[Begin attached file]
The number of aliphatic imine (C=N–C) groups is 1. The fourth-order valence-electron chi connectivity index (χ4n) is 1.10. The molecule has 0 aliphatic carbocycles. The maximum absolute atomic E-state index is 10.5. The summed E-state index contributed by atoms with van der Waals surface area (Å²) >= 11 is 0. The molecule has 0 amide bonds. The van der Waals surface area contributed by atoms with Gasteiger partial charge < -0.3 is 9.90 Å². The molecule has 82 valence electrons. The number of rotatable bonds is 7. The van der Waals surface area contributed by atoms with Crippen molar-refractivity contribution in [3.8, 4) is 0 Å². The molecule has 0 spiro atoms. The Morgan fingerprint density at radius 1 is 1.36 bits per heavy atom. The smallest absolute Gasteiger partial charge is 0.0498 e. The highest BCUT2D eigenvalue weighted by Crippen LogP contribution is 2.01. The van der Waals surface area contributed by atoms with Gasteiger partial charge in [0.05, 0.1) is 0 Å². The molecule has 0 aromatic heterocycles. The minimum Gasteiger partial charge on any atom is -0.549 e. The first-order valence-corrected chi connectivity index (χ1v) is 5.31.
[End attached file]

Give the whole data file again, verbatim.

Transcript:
The number of aliphatic imine (C=N–C) groups is 1. The fourth-order valence-electron chi connectivity index (χ4n) is 1.10. The molecule has 0 aliphatic carbocycles. The maximum absolute atomic E-state index is 10.5. The summed E-state index contributed by atoms with van der Waals surface area (Å²) >= 11 is 0. The molecule has 0 amide bonds. The van der Waals surface area contributed by atoms with Gasteiger partial charge < -0.3 is 9.90 Å². The molecule has 82 valence electrons. The number of rotatable bonds is 7. The van der Waals surface area contributed by atoms with Crippen molar-refractivity contribution in [3.8, 4) is 0 Å². The molecule has 0 spiro atoms. The Morgan fingerprint density at radius 1 is 1.36 bits per heavy atom. The smallest absolute Gasteiger partial charge is 0.0498 e. The highest BCUT2D eigenvalue weighted by Crippen LogP contribution is 2.01. The van der Waals surface area contributed by atoms with Gasteiger partial charge in [0.05, 0.1) is 0 Å². The molecule has 0 aromatic heterocycles. The minimum Gasteiger partial charge on any atom is -0.549 e. The first-order valence-corrected chi connectivity index (χ1v) is 5.31.